Spacious tunnels that may have been used for smuggling in Chinese-Cuban prostitutes during Prohibition have been discovered during construction in
There’s been talk about mysterious passageways underneath the suburb of Ybor City in Central Florida going back about 20 years, University of Southern Florida – St. Petersburg professor Emeritus of history Dr. Gary Mormino told DailyMail.com.
Mormino, 71, who has been researching the history of Ybor City for about 40 years, said the first tunnels of this kind were unearthed about two decades ago when work was being down below a Blue Ribbon grocery store.
‘That provoked the question, “Why would you build a tunnel in an area that has a water table of about one foot below sea level?”‘
While some have guessed the underground passages may have been used by bootleggers, Mormino said that doesn’t make sense, and it’s more likely they were used to bring in prostitutes or Chinese laborers from Cuba.
Spacious tunnels that may have been used for smuggling in Chinese-Cuban prostitutes during Prohibition have been discovered during construction in Tampa, Florida’s Ybor City
These latest tunnels were found earlier this week near the Old Florida Brewery, close to East 6th Avenue and Noccio Parkway, while construction was being done on a new office building.
Workers were tearing down a warehouse when they found the hidden passage, tall enough to stand up in with a rounded ceiling.
Mormino described them as, ‘nothing too remarkable to look at,’ flat on the bottom, and wide, making them unsuitable as a sewage system, and all the more interesting to those wondering why they exist.
History professor and researcher Dr. Gary Mormino described the tunnels to DailyMail.com as, ‘nothing too remarkable to look at,’ flat on the bottom, and wide, making them unsuitable as a sewage system, and all the more interesting to those wondering why they exist
‘At this point, I’m looking at ruling things out,’ he said. ‘I’m asking myself, “What were the tunnels not used for?”‘
While some are quick to guess they may have been used to transport bootlegged alcohol during the 1920s and early 1930s, Mormino said that doesn’t make any sense, either.
‘I interviewed a lot of people in the 1970s and ’80s who would have been involved in bootlegging of ’20s and ’30s and they’ve all said the only people who feared the police were those who weren’t involved in the rackets’ he said. ‘If you paid off the police, you were fine.’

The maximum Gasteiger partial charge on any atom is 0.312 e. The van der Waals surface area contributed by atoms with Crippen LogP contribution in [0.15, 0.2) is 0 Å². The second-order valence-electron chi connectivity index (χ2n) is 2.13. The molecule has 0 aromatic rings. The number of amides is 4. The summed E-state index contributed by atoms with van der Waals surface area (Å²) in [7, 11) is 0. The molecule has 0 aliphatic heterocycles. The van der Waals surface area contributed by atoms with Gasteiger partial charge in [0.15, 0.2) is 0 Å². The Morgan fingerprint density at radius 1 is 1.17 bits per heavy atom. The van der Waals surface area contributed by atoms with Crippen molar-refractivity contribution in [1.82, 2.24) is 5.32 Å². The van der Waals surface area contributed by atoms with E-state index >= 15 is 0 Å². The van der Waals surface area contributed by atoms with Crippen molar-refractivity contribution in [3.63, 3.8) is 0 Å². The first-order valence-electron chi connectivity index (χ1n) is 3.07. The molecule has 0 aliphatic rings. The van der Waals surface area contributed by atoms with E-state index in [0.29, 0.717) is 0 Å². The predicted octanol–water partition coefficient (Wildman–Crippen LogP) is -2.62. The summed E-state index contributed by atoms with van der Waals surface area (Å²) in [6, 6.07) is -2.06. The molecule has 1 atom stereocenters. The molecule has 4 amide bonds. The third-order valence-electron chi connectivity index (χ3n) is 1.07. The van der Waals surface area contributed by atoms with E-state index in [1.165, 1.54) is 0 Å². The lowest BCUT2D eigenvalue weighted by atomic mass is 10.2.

University of Southern Florida – St. Petersburg professor Emeritus of history Dr. Gary Mormino told DailyMail.com the tunnels (pictured) were likely part of a criminal network, and that Ybor City officials would have had to be in on the construction
Mormino shared a story about one of his interview subjects named Sam, who said his father was an Italian bootlegger, who would receive a call once each month from the police telling him he had to come in and be arrested and pay his fines.
Once there, Sam said the police would ask his father what name he wanted to be arrested under ‘this time,’ and the next day the front page of the newspaper would read, ‘Seven Italian bootleggers arrested,’ as part of a ruse intended to appease the public.
In fact, Mormino said Sam also told him he used to deliver crates of bootlegged alcohol to shops and when the police were they, they would open the door and help him carry the boxes in, praising him for being such an enterprising young man.
So, Mormino has determined, the tunnels probably weren’t used for bootlegging.
Instead, he said, it’s far more likely they were used for ‘white slavery related to bringing women across interstate lines for immoral purposes,’ along with smuggling in Chinese laborers and Chinese-Cuban prostitutes.
Mormino said Ybor City has had a large Chinese-Cuban population dating back to 1886.
‘Chinese people were brought to Cuba after slavery ended in late 19th century to replace slaves and work in the sugar industry,’ Mormino said.
The professor guessed that around that time, city of Tampa officials may have been in on creating the tunnels which would have otherwise been a massive and expensive undertaking for a criminal enterprise.
While some are quick to guess they may have been used to transport bootlegged alcohol during the 1920s and early 1930s, Mormino said that doesn’t make any sense, because police were so ‘in on it’ that tunnels wouldn’t have been necessary; In this undated photo federal authorities are shown unearthing a buried whiskey cache in the backyard of a Ybor City home
Mormino believes that local leaders may have extending the passages down to the port
‘Basically, corrupt politics likely allowed the criminal elements to use those tunnels as part of a vast, interconnected network,’ he said.
But, Mormino made sure to mention, that while it’s fun to guess about what may have gone on in those hidden passageways all those years ago, anything anyone has come up with is just a guess.
‘I don’t know if we’ll ever know the truth, to be honest,’ Mormino said. ‘It’s a rather elusive story now.
Mormino told DailyMail.com they were likely part of a criminal network, and that Ybor City officials would have had to be in on the construction; Ybor City’s 7th Avenue Historic Street is pictured in a file photo from November 28, 2016